A recent General Accounting Office (GAO) study showed U.S. drivers licenses are no different from matriculas in this respect - U.S. drivers licenses are easy to obtain with fictitious birth certificates, utility bills, out-of-state licenses and other falsified documents. In other words, a U.S. drivers license is as vulnerable as a matricula.

"The Massachusetts Chiefs of Police Association endorses the use of the card: 'It helps my office identify people who have committed crimes and those who have not committed crimes,' said Chelsea Chief of Police Frank J. Garvin. 'We see nothing but a benefit.'"

"George Díaz, the deputy director for governmental affairs at the Arizona Attorney General's Office, said law enforcement agencies in Arizona overwhelmingly embrace the cards, which have made policing immigrant communities easier. 'They value the information it provides and they'd like to see it continue to be circulated,' Díaz said."

"More than 1,000 U.S. law enforcement agencies, including Phoenix police, and 409 city governments across the country, including Phoenix, have endorsed it as a valid form of ID. They are joined by 125 county and 32 state governments."

Saturday, November 15, 2003

Glencliff High School hosts Mexican Consulate for issuance of matricula consular ID cards

Mexican Consulate visit in May 2002 saw 1,000 applicants line up for only 400 available cards.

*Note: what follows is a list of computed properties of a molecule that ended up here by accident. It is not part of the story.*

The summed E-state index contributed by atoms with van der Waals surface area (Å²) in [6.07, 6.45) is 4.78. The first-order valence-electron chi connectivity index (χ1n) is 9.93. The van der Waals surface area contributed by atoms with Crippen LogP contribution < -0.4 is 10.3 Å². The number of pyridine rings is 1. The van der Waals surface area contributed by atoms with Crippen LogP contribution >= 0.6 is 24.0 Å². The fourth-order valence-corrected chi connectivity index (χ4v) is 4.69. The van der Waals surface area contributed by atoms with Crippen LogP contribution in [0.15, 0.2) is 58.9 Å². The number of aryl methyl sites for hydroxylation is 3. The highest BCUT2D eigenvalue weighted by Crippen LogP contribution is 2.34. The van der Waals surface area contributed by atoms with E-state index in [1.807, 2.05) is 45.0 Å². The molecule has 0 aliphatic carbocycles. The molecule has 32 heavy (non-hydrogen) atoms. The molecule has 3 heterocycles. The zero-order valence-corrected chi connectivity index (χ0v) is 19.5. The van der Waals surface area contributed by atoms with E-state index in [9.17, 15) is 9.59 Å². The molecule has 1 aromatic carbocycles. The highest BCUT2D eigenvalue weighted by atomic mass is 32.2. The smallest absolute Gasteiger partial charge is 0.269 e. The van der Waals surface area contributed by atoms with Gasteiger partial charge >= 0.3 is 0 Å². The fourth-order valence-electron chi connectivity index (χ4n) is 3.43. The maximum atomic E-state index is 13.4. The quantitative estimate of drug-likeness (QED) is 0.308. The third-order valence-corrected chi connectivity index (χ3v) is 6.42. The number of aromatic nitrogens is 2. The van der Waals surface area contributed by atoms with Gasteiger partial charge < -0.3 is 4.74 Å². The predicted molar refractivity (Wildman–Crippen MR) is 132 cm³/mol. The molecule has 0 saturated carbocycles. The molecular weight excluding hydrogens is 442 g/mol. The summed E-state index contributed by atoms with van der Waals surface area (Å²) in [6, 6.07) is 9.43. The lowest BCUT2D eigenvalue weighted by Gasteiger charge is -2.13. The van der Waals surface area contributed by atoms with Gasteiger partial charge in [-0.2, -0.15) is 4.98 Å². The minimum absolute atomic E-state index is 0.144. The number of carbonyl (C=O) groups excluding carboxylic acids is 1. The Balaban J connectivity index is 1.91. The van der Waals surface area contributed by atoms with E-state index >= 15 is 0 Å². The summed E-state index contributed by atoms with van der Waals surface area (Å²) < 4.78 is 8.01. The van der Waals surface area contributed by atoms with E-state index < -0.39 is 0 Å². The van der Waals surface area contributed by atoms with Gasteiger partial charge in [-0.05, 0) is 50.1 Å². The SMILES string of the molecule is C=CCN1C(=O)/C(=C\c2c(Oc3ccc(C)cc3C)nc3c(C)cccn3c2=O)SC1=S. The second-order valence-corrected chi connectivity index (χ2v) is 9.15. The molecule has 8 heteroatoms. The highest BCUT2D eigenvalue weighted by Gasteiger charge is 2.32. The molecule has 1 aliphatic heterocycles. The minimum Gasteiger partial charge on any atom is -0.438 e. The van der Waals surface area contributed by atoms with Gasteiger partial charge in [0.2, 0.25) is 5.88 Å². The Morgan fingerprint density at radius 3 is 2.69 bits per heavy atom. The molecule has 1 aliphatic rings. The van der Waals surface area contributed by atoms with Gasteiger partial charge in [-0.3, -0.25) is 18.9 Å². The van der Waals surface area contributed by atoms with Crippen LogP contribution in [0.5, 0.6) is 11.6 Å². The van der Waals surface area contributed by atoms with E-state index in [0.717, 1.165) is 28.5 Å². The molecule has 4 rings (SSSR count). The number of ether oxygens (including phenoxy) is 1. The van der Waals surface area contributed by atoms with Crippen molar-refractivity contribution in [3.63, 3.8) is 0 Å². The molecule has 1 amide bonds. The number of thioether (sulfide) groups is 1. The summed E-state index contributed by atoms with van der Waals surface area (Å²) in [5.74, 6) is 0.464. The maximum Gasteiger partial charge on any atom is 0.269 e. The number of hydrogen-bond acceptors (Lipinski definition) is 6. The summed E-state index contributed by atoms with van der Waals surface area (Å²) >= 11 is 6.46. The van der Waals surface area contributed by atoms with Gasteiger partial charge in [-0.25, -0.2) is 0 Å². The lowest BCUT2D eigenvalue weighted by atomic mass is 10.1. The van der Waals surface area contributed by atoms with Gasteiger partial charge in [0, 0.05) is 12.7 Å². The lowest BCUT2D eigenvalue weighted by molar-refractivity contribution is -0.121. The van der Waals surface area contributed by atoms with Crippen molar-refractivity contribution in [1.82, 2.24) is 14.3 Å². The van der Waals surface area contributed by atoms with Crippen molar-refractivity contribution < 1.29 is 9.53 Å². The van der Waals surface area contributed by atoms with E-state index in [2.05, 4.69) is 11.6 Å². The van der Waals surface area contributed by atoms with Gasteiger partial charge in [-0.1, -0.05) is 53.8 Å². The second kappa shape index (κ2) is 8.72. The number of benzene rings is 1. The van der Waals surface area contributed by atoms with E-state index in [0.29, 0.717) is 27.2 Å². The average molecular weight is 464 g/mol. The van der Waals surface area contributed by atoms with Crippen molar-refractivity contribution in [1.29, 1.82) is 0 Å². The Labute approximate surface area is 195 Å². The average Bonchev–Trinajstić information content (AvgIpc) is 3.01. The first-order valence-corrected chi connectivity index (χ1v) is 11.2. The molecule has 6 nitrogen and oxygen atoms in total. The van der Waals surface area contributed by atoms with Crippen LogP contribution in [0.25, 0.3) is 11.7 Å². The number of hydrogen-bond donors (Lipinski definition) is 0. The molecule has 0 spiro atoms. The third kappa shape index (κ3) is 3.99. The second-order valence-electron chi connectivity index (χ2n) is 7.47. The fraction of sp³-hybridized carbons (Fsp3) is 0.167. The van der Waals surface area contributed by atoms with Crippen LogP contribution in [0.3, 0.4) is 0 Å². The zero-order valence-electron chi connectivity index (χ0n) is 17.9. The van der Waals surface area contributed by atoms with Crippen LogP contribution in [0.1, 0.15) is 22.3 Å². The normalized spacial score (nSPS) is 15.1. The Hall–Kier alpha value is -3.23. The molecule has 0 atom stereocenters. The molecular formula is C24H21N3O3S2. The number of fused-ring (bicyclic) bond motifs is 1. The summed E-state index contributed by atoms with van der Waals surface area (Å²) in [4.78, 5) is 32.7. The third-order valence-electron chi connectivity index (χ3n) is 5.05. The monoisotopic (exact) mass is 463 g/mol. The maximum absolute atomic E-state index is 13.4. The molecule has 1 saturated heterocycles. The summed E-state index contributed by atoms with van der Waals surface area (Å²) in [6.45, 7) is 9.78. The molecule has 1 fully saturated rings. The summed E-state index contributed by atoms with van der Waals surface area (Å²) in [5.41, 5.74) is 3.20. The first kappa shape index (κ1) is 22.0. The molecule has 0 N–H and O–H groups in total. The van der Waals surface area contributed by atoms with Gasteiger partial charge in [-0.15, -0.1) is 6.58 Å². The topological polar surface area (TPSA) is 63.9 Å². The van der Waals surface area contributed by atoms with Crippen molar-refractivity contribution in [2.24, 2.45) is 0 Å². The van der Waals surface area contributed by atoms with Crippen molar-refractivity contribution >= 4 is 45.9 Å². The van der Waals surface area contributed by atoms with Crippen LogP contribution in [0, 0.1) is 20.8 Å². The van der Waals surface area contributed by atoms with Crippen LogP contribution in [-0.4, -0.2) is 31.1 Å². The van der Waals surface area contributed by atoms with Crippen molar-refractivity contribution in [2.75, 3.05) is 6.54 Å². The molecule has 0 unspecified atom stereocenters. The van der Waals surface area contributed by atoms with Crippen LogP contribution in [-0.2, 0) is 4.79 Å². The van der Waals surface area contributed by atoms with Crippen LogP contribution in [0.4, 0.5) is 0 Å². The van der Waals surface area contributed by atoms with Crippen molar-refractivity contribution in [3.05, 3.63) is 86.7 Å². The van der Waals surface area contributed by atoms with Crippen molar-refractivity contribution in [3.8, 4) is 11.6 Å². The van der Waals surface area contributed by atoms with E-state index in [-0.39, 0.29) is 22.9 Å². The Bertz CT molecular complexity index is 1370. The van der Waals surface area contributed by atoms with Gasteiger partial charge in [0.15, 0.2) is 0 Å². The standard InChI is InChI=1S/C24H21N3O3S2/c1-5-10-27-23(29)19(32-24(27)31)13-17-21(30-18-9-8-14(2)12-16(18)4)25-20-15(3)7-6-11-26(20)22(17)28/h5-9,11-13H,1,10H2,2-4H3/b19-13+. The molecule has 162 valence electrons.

"Teofila de la Cruz Aguilar and his wife, Maria Cerda, arrived shortly after 5:30 a.m. and stood six hours later in sight of the front door to Glencliff High School. Both said they needed cards to open a bank account. Aguilar was robbed twice, he said, because he had nowhere to put his money."

Tennessee law prohibits drivers license applicants from offering the matricula consular as a form of ID.

Friday, November 14, 2003

Remarks by Secretary of Homeland Security Tom Ridge regarding Binational Commission with Mexico

Sets February 2004 meeting in Mexico City.

Remarks by Director of U.S. Citizenship and Immigration Services Eduardo Aguirre: Civic Integration - Citizenship After 9/11

Alabama Department of Public Safety becomes second police agency in the country authorized to enforce federal immigration laws

"In Alabama, 21 troopers passed a five-week federal course in the intricacies of immigration law."

"The troopers' new mission has unnerved Latinos in a state that is experiencing double-digit growth in its immigrant work force. The Mexican Consulate in Atlanta, which covers four Southern states, has set up a phone line for people to report abuses."

"'We have concerns that people will be pulled over for driving while Latino,' said Isabel Rubio of the Hispanic Interest Coalition of Alabama, a community group in Birmingham. 'I really don't feel like it's the role of any federal law enforcement agency to give its job over to state and local police.'"

"The legal authority of local police to enforce federal immigration laws has been debated."